Walgreens The Thread

Sinus infections: Causes, symptoms and treatment

By Dennis Galvon, MD Oct 25, 2023 • 5 min

Each year, 31 million people in the U.S. develop sinus infections. In many cases, sinus infections clear up on their own. For those that don’t, sinus infection treatment is available.

What is a sinus infection?

Also known as sinusitis, a sinus infection happens when the tissue that lines the sinuses becomes inflamed. The sinuses are air-filled spaces located above your eyes, between your eyes and nose, and behind your cheeks.

What causes sinus infections?

Most often, sinus infections are caused by viruses or bacteria. Certain types of fungus can also cause sinusitis, and while fungal sinus infections are less common, they’re more serious.

Some people are more prone to developing sinus infections than others. Risk factors for sinus infections include:

  • Chronic nasal obstruction
  • Asthma
  • Conditions and medications that suppress the immune system
  • Deviated septum
  • Seasonal or food allergies
  • Smoking, vaping and secondhand smoke exposure

Are sinus infections contagious?

By itself, a sinus infection isn’t contagious. However, the germs responsible for causing the infection may be.

What are the symptoms of a sinus infection?

If you have a sinus infection, you may experience some of the following symptoms:

  • Bad breath or a bad taste in your mouth
  • Pain in your upper teeth
  • Ear pain or pressure
  • Fever
  • Headaches or pressure in the front of your head
  • Irritated or sore throat
  • Thick green or yellow mucus
  • Nasal congestion

Sinus infection symptoms can be similar to those of the common cold and flu. See your healthcare provider for an official diagnosis.

How long does a sinus infection last?

Sinus infection symptoms may persist for up to three to eight weeks. In some people, sinus infections last longer, and healthcare providers refer to these persistent cases as “chronic sinusitis.” Chronic sinusitis lasts more than 12 weeks and may persist for months.

How do you treat a sinus infection?

Because sinus infections can have different causes, treatments vary and may include the following:

Prescription medications

Healthcare providers often prescribe medications to treat sinus infections. Some drugs that may be prescribed include:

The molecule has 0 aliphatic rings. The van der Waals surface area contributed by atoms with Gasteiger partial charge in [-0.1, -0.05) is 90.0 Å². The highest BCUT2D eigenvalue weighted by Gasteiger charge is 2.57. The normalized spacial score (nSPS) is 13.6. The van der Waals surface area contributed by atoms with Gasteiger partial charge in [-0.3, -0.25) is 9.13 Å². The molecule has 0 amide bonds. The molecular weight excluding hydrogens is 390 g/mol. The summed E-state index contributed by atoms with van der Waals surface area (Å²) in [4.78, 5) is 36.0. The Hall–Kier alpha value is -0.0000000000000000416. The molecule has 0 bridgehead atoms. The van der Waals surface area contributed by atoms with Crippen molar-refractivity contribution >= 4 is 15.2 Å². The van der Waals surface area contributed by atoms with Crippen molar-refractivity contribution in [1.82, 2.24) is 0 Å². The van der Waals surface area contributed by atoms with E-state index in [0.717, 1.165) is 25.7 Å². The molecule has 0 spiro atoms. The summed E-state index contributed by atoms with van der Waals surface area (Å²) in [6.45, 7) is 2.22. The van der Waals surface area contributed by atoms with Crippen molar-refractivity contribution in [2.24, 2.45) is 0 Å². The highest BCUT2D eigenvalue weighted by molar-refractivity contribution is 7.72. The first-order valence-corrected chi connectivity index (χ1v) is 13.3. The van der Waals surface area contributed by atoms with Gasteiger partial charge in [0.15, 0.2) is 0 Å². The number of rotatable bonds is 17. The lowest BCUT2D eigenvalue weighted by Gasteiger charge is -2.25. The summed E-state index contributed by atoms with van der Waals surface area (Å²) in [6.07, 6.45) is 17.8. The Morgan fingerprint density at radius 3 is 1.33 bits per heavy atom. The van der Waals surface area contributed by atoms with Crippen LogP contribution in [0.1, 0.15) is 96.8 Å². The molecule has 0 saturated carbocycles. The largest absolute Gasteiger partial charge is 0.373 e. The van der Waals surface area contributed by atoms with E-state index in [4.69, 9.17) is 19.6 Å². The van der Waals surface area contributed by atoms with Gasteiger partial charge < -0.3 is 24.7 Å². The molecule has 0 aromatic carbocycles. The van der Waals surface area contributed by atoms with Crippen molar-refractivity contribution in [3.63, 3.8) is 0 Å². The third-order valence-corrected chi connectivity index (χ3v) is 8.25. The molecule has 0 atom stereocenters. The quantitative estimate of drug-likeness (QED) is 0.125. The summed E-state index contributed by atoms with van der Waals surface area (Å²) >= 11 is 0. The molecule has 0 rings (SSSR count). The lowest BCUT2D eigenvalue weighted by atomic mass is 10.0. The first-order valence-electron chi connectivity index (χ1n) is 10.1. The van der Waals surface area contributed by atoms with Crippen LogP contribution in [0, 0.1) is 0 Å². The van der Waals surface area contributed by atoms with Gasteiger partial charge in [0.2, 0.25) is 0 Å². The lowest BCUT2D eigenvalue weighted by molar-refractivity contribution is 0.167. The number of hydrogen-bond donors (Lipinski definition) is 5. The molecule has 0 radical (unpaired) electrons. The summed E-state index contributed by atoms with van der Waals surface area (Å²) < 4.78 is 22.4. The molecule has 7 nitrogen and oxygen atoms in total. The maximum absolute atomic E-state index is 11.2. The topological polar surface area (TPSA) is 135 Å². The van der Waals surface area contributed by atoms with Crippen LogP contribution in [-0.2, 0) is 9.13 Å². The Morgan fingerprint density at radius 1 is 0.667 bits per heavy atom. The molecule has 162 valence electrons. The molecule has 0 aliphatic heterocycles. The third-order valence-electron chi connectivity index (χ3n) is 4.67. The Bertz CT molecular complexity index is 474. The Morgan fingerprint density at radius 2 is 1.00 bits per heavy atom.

• Antibiotics for infections caused by bacteria
  • Antifungals for infections caused by fungi
  • Decongestants to reduce inflammation in the sinuses
  • Intranasal steroid sprays to ease inflammation

Over-the-counter medications

Many healthcare providers will recommend addressing symptoms with over-the-counter products, such as:

Treatment for underlying conditions

If an underlying condition has contributed to your sinus infection, your healthcare provider may recommend additional treatments. For example, antihistamines, steroid nasal sprays and/or allergy shots may help control seasonal allergies. Rarely, you may need to see an ear, nose and throat (ENT) specialist to consider surgery to remove polyps or correct a deviated septum. Nasal rinses with salt water (saline), such as a neti pot or saline spray, may be useful for relieving obstruction and preventing sinus infections.


While recovering from a sinus infection, the following tips may help manage your symptoms:

  • Apply a moist, warm compress to your face to reduce pain and pressure
  • Inhale steam two to four times per day
  • Drink hot fluids to thin mucus
  • Get plenty of rest

When should I see my healthcare provider about a sinus infection?

Let your healthcare provider know about symptoms that last for more than a week or if you develop symptoms that improve and then come back. You should also talk to your healthcare provider if you experience severe headaches, redness, swelling or facial pain, or if you have a fever that lasts for more than three or four days.

Updated October 2023.

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